'Unstoppable storm': rights take back seat under Hong Kong security law

China’s national security law for Hong Kong has shaken the city’s legal foundations in the year since it was imposed, lawyers say, with court decisions and sweeping new powers for prosecution fuelling concerns about rights and the rule of law.

Unlike the Communist Party-controlled courts in mainland China, Hong Kong has an internationally respected common law system that forms the bedrock of its reputation as a global financial hub.

Circumventing Hong Kong’s own legislature, the security law was drafted in Beijing with the wording kept secret until it came into force on June 30 last year as authorities tightened controls after massive and often violent pro-democracy protests in 2019.

In the year since the law was enacted, Hong Kong judges have declared that jury trials are not a constitutional right, and the presumption of bail is not guaranteed in national security cases.

“It’s like an alien species invading our territory, an unstoppable sandstorm sweeping from the north,” a defence lawyer told AFP.

He was one of four defence counsels involved in ongoing national security cases that spoke to AFP, on condition of anonymity so they could speak freely.

They alleged that Hong Kong courts now only “paid lip service” to rights when national security rules came up against longstanding protections in the city’s own legal system.

Authorities have arrested 114 people under the security law, and 64 of them have been prosecuted.

A watershed moment came last week, when the trial of the first person charged under the security law began without a jury and with three specially selected judges.

Trial-by-jury has been a 176-year-old cornerstone of Hong Kong’s common law system.

Constitutional law scholars have warned of the threat to the city’s legal system, with courts trying to avoid irritating Chinese authorities, who hold final authority in security law cases.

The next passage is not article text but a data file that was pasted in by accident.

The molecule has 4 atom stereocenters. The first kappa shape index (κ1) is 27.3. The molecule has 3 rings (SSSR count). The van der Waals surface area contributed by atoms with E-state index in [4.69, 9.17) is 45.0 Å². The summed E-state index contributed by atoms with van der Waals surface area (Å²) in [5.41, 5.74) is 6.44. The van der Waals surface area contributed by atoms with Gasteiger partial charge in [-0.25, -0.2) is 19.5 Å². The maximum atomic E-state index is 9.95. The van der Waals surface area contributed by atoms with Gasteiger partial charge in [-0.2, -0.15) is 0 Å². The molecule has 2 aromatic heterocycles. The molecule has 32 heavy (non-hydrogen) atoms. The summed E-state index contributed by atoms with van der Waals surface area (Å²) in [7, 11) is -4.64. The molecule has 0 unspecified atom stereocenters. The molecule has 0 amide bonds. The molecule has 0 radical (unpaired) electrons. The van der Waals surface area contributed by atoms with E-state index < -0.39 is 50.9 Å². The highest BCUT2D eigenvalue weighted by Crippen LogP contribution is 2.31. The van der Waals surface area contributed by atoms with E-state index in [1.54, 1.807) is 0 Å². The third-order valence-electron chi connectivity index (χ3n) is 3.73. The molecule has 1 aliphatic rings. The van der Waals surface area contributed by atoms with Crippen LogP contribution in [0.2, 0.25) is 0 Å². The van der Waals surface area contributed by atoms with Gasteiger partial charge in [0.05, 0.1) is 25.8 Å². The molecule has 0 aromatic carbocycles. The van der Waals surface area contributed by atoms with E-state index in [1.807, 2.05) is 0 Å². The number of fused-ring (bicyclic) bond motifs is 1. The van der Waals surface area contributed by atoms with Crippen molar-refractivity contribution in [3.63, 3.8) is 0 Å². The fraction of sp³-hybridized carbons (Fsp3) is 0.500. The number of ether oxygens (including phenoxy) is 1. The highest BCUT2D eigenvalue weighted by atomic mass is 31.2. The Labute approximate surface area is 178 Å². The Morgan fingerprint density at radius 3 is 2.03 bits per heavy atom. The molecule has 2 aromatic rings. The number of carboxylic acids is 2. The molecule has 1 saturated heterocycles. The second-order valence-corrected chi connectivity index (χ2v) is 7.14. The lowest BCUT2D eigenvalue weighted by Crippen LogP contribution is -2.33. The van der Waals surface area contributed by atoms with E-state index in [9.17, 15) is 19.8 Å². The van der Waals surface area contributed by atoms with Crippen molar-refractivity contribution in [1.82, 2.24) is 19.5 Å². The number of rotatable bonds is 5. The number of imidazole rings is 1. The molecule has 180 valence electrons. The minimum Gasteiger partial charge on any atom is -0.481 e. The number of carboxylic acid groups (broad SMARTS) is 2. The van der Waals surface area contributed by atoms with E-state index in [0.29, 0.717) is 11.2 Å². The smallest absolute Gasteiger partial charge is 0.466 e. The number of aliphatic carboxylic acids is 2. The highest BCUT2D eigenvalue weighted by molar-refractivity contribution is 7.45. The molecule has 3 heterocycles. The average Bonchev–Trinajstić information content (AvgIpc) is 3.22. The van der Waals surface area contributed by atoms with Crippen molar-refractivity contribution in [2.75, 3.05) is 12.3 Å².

“When (the court) gives up a fundamental right without any rigorous scrutiny, it is also providing an intellectual rationalisation for a draconian regime,” Johannes Chan, the University of Hong Kong’s chair professor of public law, wrote in a journal article in May.

“If the judiciary is not vigorous and vigilant in protecting fundamental human rights, there would no longer be any rule of law.”

Hong Kong’s judiciary declined to “comment on the legal or other substantive issues in individual cases”, citing the principle of judicial independence.

– ‘An impossible task’ –

Hong Kong and Chinese authorities say the security law has successfully restored stability after the 2019 demonstrations, but critics say it has cracked the legal firewall between Hong Kong and China.

The law has radically transformed the political and legal landscape of a city authoritarian China promised would be able to keep key liberties after its 1997 return from Britain.

China now has jurisdiction over some cases and the law has allowed its security agents to operate openly in Hong Kong for the first time.

The law has also removed the presumption of bail for non-violent crimes. Those charged have to instead prove to judges they will not pose any sort of national security threat.

Defending the accused “is an impossible task,” one lawyer told AFP.

“This is presumption of guilt.”

In an extreme case, 47 pro-democracy activists facing national security charges had to undergo a four-day marathon bail hearing in March. One of them fainted from exhaustion and several had to be rushed to hospital.

“Our judicial independence and rule of law are now like a piece of glass with a crack,” the first defence lawyer said.

“The crack will continue to grow and eventually break the glass.”

There are fears that the new environment may impact even judicial appointments.

The Financial Times reported last week that pro-Beijing lawmakers in Hong Kong stepped in to prevent the appointment of a judge in the city’s top court, citing two sources familiar with the matter.

– ‘Shadow of a giant’ –

Authorities have more weapons under the security law that they have yet to use, including the extradition of defendants to mainland China’s opaque, Party-controlled justice system, and closed-door trials with citizens and journalists shut out.

Brenda Hale, a senior British judge, announced this month she will quit Hong Kong’s top court when her term ends, stating there were “all sorts of question marks” over the new national security law, according to media reports.

Some have argued that given the power Chinese authorities now have over these cases there is not a lot of room for Hong Kong’s courts to manoeuvre.

Hong Kong University law professor Simon Young said the approach taken by the courts so far is “a wise strategic decision” to preserve judicial independence, as they avoid the risk of challenges that could see final arbiter Beijing further erode the city courts’ powers.

“The court maintains ‘the rule of law in the shadow of a giant’,” he wrote in an analysis in March.

“The giant appears to be content for now.”

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